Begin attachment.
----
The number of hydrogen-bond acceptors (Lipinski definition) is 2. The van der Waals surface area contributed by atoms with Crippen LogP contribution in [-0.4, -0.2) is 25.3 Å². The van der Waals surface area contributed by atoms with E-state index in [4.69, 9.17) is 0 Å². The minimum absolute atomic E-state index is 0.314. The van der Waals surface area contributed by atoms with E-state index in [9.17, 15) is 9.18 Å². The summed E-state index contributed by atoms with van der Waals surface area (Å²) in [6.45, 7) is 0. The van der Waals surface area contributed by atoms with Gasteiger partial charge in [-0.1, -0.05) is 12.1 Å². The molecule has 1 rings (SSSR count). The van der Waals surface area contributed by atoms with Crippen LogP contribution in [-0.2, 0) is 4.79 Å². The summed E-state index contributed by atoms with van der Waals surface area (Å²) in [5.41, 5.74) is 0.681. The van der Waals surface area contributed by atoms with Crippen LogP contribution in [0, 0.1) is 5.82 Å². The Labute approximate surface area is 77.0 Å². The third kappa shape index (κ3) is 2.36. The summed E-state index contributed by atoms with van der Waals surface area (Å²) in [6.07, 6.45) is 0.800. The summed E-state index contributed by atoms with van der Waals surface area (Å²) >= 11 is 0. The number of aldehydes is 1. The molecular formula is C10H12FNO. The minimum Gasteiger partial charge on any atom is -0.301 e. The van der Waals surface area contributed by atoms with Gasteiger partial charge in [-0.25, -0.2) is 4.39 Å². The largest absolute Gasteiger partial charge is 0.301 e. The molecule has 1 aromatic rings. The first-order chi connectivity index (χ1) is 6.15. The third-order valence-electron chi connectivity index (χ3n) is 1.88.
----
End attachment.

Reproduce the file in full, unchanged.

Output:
The number of hydrogen-bond acceptors (Lipinski definition) is 2. The van der Waals surface area contributed by atoms with Crippen LogP contribution in [-0.4, -0.2) is 25.3 Å². The van der Waals surface area contributed by atoms with E-state index in [4.69, 9.17) is 0 Å². The minimum absolute atomic E-state index is 0.314. The van der Waals surface area contributed by atoms with E-state index in [9.17, 15) is 9.18 Å². The summed E-state index contributed by atoms with van der Waals surface area (Å²) in [6.45, 7) is 0. The van der Waals surface area contributed by atoms with Gasteiger partial charge in [-0.1, -0.05) is 12.1 Å². The molecule has 1 rings (SSSR count). The van der Waals surface area contributed by atoms with Crippen LogP contribution in [-0.2, 0) is 4.79 Å². The summed E-state index contributed by atoms with van der Waals surface area (Å²) in [5.41, 5.74) is 0.681. The van der Waals surface area contributed by atoms with Crippen LogP contribution in [0, 0.1) is 5.82 Å². The Labute approximate surface area is 77.0 Å². The third kappa shape index (κ3) is 2.36. The summed E-state index contributed by atoms with van der Waals surface area (Å²) in [6.07, 6.45) is 0.800. The summed E-state index contributed by atoms with van der Waals surface area (Å²) >= 11 is 0. The number of aldehydes is 1. The molecular formula is C10H12FNO. The minimum Gasteiger partial charge on any atom is -0.301 e. The van der Waals surface area contributed by atoms with Gasteiger partial charge in [-0.25, -0.2) is 4.39 Å². The largest absolute Gasteiger partial charge is 0.301 e. The molecule has 1 aromatic rings. The first-order chi connectivity index (χ1) is 6.15. The third-order valence-electron chi connectivity index (χ3n) is 1.88.